"Nuisance dust": Unprotective limits for exposure to coal mine dust in the United States, 1934-1969

Alan Derickson

Research output: Contribution to journalReview article

7 Citations (Scopus)

Abstract

I examine the dismissal of coal mine dust as a mere nuisance, not a potentially serious threat to extractive workers who inhaled it. In the 1930s, the US Public Health Service played a major role in conceptualizing coal mine dust as virtually harmless. Dissent from this position by some federal officials failed to dislodge either that view or the recommendation of minimal limitations on workplace exposure that flowed from it. Privatization of regulatory authority after 1940 ensured that miners would lack protection against respiratory disease. The reform effort that overturned the established misunderstanding in the late 1960s critically depended upon both the production of scientific findings and the emergence of a subaltern movement in the coalfields. This episode illuminates the steep challenges often facing advocates of stronger workplace health standards.

Original languageEnglish (US)
Pages (from-to)238-249
Number of pages12
JournalAmerican journal of public health
Volume103
Issue number2
DOIs
StatePublished - Feb 1 2013

Fingerprint

Coal
Dust
Workplace
Privatization
Dissent and Disputes
United States Public Health Service
Health
Miners

All Science Journal Classification (ASJC) codes

  • Public Health, Environmental and Occupational Health

Cite this

@article{c2fd66e50023494e8ec7385355b88657,
title = "{"}Nuisance dust{"}: Unprotective limits for exposure to coal mine dust in the United States, 1934-1969",
abstract = "I examine the dismissal of coal mine dust as a mere nuisance, not a potentially serious threat to extractive workers who inhaled it. In the 1930s, the US Public Health Service played a major role in conceptualizing coal mine dust as virtually harmless. Dissent from this position by some federal officials failed to dislodge either that view or the recommendation of minimal limitations on workplace exposure that flowed from it. Privatization of regulatory authority after 1940 ensured that miners would lack protection against respiratory disease. The reform effort that overturned the established misunderstanding in the late 1960s critically depended upon both the production of scientific findings and the emergence of a subaltern movement in the coalfields. This episode illuminates the steep challenges often facing advocates of stronger workplace health standards.",
author = "Alan Derickson",
year = "2013",
month = "2",
day = "1",
doi = "10.2105/AJPH.2012.300932",
language = "English (US)",
volume = "103",
pages = "238--249",
journal = "American Journal of Public Health",
issn = "0090-0036",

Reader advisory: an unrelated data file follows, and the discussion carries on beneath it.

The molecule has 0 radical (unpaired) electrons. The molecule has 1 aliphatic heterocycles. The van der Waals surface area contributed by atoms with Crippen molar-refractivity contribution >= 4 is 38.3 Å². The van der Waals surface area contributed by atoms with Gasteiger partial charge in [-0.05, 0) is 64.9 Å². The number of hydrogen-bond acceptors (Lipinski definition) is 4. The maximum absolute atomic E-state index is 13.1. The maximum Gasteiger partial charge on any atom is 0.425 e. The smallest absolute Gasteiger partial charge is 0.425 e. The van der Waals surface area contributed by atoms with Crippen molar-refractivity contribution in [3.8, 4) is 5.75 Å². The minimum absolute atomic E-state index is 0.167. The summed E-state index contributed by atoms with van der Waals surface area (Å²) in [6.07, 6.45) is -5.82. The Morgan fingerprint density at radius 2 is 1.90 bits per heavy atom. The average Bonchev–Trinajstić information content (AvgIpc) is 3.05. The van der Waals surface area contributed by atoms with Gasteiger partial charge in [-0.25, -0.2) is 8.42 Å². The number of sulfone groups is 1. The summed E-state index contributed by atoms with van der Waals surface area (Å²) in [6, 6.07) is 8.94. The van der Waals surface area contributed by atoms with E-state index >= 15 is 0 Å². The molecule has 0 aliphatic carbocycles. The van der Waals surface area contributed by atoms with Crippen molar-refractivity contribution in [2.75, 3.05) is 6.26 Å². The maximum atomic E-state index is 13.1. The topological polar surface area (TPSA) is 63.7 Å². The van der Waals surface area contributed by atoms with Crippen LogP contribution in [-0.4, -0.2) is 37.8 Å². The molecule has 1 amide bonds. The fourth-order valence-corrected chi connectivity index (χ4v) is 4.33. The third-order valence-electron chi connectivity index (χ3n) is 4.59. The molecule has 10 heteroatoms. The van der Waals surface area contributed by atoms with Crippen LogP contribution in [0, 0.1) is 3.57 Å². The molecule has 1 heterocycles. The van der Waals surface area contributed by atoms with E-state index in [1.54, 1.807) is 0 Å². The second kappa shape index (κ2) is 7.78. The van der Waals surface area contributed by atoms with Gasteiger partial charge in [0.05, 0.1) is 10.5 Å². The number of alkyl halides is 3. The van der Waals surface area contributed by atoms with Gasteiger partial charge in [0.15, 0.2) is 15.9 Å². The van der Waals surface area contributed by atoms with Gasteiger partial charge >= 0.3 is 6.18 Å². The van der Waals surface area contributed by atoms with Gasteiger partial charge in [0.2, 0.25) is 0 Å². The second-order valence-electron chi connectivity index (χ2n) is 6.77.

publisher = "American Public Health Association Inc.",
number = "2",

}

"Nuisance dust" : Unprotective limits for exposure to coal mine dust in the United States, 1934-1969. / Derickson, Alan.

In: American journal of public health, Vol. 103, No. 2, 01.02.2013, p. 238-249.

Research output: Contribution to journalReview article

TY - JOUR

T1 - "Nuisance dust"

T2 - Unprotective limits for exposure to coal mine dust in the United States, 1934-1969

AU - Derickson, Alan

PY - 2013/2/1

Y1 - 2013/2/1

N2 - I examine the dismissal of coal mine dust as a mere nuisance, not a potentially serious threat to extractive workers who inhaled it. In the 1930s, the US Public Health Service played a major role in conceptualizing coal mine dust as virtually harmless. Dissent from this position by some federal officials failed to dislodge either that view or the recommendation of minimal limitations on workplace exposure that flowed from it. Privatization of regulatory authority after 1940 ensured that miners would lack protection against respiratory disease. The reform effort that overturned the established misunderstanding in the late 1960s critically depended upon both the production of scientific findings and the emergence of a subaltern movement in the coalfields. This episode illuminates the steep challenges often facing advocates of stronger workplace health standards.

AB - I examine the dismissal of coal mine dust as a mere nuisance, not a potentially serious threat to extractive workers who inhaled it. In the 1930s, the US Public Health Service played a major role in conceptualizing coal mine dust as virtually harmless. Dissent from this position by some federal officials failed to dislodge either that view or the recommendation of minimal limitations on workplace exposure that flowed from it. Privatization of regulatory authority after 1940 ensured that miners would lack protection against respiratory disease. The reform effort that overturned the established misunderstanding in the late 1960s critically depended upon both the production of scientific findings and the emergence of a subaltern movement in the coalfields. This episode illuminates the steep challenges often facing advocates of stronger workplace health standards.

UR - http://www.scopus.com/inward/record.url?scp=84872555561&partnerID=8YFLogxK

UR - http://www.scopus.com/inward/citedby.url?scp=84872555561&partnerID=8YFLogxK

U2 - 10.2105/AJPH.2012.300932

DO - 10.2105/AJPH.2012.300932

M3 - Review article

C2 - 23237176

AN - SCOPUS:84872555561

VL - 103

SP - 238

EP - 249

JO - American Journal of Public Health

JF - American Journal of Public Health

SN - 0090-0036

IS - 2

ER -